What's necessary to move on up to 1800?

  • 3 years ago · Quote · #21


    @dave : playing in an agressive style is the easiest road to 1800 level, as you can expect a lot of defensive mistakes from lower-rated players. Still possible to reach 2000 this way, but you'll probably need a larger set of skills to get there.

  • 3 years ago · Quote · #22


    I always thought that chess improvement is kinda like playing an rpg where you need to level up separate stats.So if you are weak at endgames then study that or your opening needs some tweaking then study that.Then you dont need to worry about ratings anymore.

  • 3 years ago · Quote · #23


    I try to think of every way I could possibly sacrifice any / all of my pieces on every move. 95% of the time, of course, it's not on; 3% of the time it looks good but nothing comes of it. The 2% of the time where it's on + works, though, wins me the game. To me, those are good odds considering how great the rewards are. My $0.02.

  • 3 years ago · Quote · #24


    @ItsEoin;  that makes sense.

    @Hicetnunc: 'Playing aggressive = easier to 1800'    That's good to know.  What larger set of skills are you talking about??  

    @Turtle:  Thanks for that input.  Nice to know one can get to 2000 without great tactics, only real solid positional play and not giving opponent counterplay opportunities and not much sac play.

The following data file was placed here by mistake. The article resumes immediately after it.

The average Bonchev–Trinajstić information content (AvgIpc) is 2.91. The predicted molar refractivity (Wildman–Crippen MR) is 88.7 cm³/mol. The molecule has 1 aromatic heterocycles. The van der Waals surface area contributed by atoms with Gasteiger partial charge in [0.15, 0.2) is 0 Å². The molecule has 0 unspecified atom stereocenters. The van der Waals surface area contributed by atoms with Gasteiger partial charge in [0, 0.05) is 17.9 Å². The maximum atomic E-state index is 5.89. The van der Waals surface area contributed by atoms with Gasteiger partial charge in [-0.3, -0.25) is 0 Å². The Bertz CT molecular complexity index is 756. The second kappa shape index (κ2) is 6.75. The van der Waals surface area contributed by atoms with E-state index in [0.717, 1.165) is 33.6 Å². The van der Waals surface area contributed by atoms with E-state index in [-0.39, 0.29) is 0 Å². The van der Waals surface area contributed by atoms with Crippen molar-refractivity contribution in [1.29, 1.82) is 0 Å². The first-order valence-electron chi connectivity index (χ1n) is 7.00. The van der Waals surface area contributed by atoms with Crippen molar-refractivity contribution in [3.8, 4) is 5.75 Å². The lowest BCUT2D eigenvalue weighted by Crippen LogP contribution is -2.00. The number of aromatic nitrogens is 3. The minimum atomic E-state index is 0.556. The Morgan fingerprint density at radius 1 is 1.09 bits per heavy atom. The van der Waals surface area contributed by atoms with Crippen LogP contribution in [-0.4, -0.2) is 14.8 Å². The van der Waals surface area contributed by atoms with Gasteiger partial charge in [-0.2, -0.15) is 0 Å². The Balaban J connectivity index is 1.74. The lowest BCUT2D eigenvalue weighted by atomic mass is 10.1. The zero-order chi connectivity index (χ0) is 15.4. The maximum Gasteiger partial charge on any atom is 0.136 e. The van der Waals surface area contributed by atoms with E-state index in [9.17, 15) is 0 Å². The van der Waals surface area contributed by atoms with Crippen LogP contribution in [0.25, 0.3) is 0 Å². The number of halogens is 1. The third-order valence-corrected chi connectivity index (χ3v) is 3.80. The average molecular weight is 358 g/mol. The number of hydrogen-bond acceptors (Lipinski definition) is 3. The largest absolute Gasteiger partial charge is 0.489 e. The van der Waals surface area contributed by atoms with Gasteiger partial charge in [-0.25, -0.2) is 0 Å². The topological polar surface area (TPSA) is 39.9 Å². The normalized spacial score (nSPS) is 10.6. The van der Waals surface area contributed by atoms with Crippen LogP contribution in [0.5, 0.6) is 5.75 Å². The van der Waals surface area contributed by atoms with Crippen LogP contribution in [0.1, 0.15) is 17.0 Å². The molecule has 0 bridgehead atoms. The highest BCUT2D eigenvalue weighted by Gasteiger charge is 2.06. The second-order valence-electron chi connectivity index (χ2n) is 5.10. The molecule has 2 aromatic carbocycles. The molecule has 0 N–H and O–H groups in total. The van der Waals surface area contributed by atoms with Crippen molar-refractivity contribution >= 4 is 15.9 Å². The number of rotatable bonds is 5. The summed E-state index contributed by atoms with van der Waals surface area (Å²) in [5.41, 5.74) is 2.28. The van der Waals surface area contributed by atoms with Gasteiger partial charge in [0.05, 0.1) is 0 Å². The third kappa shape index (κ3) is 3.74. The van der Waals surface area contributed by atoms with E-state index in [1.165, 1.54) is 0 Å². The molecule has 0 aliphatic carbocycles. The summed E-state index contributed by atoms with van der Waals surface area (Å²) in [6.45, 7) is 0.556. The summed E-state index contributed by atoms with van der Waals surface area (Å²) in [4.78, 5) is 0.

• 3 years ago · Quote · #25


    You have to keep winning OTB tournament games until your rating hits 1800 Cool. It's easier if you play stronger opponents...

  • 3 years ago · Quote · #26


    @dave : the usual stuff - openings, endgames, time management...

  • 3 years ago · Quote · #27


    I know turtle very well and I can show you plenty of his games where he lost to tactical play!!!!  Do all tactics!!  I also hit 2000 faster than Turtle doing tactical puzzles.  (I am a good personal friend of Turtle btw)

  • 3 years ago · Quote · #28


    Get'em Turtle!  :-)    i'm doing everything right now.  Studying sac books - reading Tal, tactics every day, studying positional play, and learning openings.  It's all good.  

  • 3 years ago · Quote · #29


    A reason I didn't study tactics was that it felt too mundane. If you got the correct answer, then "Yeah I got it right", if you made a mistake, "Oh, who cares?, chess is all about strategy anyways..." My friends recently recommended Chess Tempo which made solving tactics more fun. In my first week, I was a miserable 1550 tac rating. I was missing simple forks and pins, etc. Now I'm at 1750 tac.  It really opened my eyes.  It felt like I was driving without my glasses on.

  • 3 years ago · Quote · #30


    For an honest answer, for drastic improvement you should study what you're weakest at. Most players begin weak at tactics due to a lack of pattern recognition (analgous to someone learning a language and not knowing any vocabulary). This is why so many people suggest you study alot of tactics.

    If you feel comfortable with your tactical acumen, you need to diagnose where you are most weak. Are you coming out of the opening battle with a disadvantage continuously? Are you having trouble converting winning positions? Weak endgame skills? Trouble defending? Errors in calculation or thought process? The list goes on... You have to find out what's wrong and fix it.

  • 3 years ago · Quote · #31


    Irritating as it may be; the part of the game you dislike the most?  Is probably the aspect you need to work on. Tongue Out

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